An ArmchairMayor.ca editorial by Mel Rothenburger.
POLITICS AND CRISES make for strange bedfellows. You wouldn’t expect federal Conservatives and B.C. Liberals to be publicly onside on very much, even though it’s said that the philosophies of the two parties are in many ways alike.
But right now we have Kamloops-Cariboo MP Cathy McLeod teaming up with the Christy Clark Liberals in a very prominent way. She and White Rock MP Dianne Watts are currently on record as “echoing” (that’s their word) B.C. Health Minister Terry Lake’s plea for the Justin Trudeau government to declare the opioid crisis a national emergency.
“With over 900 deaths in our province in 2016, the call is loud and clear for the federal Liberal government to take action and declare this crisis a national public health emergency,” the two federal Tories stated in a press release.
“December was the deadliest month, with 142 deaths from illicit drug overdoses and there is no end in sight to this epidemic.”
In addition to declaring a national emergency, they want enhanced border security measures to stop the flow of fentanyl and carfentanil into the country, a national awareness campaign, and more federal support for detox and treatment facilities.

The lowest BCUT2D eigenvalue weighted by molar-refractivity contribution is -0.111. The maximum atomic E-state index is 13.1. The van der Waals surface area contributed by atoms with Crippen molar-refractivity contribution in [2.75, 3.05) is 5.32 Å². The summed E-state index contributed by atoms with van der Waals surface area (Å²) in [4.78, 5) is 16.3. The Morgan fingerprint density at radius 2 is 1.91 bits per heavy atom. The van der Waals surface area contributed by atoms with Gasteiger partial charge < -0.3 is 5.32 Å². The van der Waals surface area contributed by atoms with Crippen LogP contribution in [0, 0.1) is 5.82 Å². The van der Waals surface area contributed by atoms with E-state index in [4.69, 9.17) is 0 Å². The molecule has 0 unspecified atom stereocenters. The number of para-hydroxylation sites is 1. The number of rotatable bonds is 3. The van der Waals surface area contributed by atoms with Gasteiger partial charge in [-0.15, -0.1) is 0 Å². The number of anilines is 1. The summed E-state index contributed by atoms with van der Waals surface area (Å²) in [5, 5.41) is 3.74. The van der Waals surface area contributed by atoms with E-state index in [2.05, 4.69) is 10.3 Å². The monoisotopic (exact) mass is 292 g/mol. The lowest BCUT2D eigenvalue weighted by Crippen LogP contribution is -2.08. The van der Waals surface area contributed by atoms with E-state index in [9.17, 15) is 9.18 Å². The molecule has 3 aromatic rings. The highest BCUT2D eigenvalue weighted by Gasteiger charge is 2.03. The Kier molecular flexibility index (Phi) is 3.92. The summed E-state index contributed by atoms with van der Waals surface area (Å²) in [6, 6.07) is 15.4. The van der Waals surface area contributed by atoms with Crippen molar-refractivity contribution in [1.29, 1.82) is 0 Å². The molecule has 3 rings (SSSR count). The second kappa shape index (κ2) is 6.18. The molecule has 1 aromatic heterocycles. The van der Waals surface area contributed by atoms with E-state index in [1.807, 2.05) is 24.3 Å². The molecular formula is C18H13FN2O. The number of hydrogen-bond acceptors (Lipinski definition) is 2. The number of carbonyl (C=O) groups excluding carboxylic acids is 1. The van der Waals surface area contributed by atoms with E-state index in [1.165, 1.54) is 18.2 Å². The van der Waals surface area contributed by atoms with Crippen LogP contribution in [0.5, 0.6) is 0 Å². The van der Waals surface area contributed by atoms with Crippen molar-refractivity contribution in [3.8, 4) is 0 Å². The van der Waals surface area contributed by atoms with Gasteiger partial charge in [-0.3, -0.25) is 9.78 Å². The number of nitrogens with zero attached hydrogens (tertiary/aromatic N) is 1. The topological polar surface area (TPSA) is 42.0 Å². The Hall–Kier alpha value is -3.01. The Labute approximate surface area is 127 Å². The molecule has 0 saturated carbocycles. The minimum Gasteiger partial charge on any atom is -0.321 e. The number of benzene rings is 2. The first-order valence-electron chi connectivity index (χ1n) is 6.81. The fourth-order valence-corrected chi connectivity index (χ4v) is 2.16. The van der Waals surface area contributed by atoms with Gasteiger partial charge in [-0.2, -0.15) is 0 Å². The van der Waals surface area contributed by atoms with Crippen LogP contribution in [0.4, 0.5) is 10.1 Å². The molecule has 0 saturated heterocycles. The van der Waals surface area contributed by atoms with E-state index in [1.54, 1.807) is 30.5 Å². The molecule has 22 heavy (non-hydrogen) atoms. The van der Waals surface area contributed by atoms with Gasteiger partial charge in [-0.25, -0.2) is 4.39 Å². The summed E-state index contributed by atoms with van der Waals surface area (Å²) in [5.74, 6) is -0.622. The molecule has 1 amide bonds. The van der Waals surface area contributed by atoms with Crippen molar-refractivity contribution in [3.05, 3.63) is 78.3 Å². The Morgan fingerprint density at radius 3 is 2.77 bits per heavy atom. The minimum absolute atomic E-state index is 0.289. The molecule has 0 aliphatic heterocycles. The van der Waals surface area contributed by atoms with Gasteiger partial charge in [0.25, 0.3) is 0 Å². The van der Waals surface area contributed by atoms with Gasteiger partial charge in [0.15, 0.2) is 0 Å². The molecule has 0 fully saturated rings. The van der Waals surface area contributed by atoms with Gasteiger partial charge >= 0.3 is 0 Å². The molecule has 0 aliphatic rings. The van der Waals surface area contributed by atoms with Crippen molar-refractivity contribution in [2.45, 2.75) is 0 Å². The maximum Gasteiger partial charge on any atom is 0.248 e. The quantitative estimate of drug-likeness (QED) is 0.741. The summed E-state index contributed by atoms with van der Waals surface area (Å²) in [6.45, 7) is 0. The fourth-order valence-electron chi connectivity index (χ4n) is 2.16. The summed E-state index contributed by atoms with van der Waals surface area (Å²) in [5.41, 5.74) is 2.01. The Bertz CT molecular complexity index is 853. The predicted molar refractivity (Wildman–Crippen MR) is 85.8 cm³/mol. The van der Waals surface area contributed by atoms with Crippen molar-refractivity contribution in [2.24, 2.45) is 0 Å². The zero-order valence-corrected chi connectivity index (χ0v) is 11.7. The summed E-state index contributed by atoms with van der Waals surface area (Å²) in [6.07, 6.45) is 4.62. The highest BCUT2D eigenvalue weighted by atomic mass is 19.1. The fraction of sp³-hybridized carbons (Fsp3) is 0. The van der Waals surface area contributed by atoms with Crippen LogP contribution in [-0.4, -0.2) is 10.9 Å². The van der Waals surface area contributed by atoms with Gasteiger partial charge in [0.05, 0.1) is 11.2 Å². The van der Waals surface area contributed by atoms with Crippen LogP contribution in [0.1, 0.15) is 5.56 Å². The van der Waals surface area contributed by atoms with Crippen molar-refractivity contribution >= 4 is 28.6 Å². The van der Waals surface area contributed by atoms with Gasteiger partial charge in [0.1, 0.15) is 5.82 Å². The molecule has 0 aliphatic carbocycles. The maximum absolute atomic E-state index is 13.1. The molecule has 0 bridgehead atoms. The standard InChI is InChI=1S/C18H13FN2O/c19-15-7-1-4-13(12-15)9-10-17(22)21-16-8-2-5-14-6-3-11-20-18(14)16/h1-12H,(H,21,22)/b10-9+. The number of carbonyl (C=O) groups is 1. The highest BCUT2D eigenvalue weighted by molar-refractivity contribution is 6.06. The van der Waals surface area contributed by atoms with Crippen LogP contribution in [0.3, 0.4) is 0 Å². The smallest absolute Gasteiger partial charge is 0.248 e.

“Action needs to be taken now,” they said.
While being on the opposite side of the issue from Trudeau makes it easier to be on the same side of the issue as Lake, the outgoing B.C. health minister no doubt appreciates the support. Of course, McLeod and Lake both call Kamloops home so they have good communication with each other.
Every little bit helps. Lake said this week the province is pushing ahead with plans to set up more overdose prevention sites and B.C. can’t wait for the federal government to push through legislation making it easier to open supervised injection sites.
Given the previous government’s very cautious approach on such facilities, all this haste doesn’t come naturally to the Conservatives. The fact they’re now calling for fast action on the crisis is one more indication of the growing desperation over the rising death count from drug over-doses.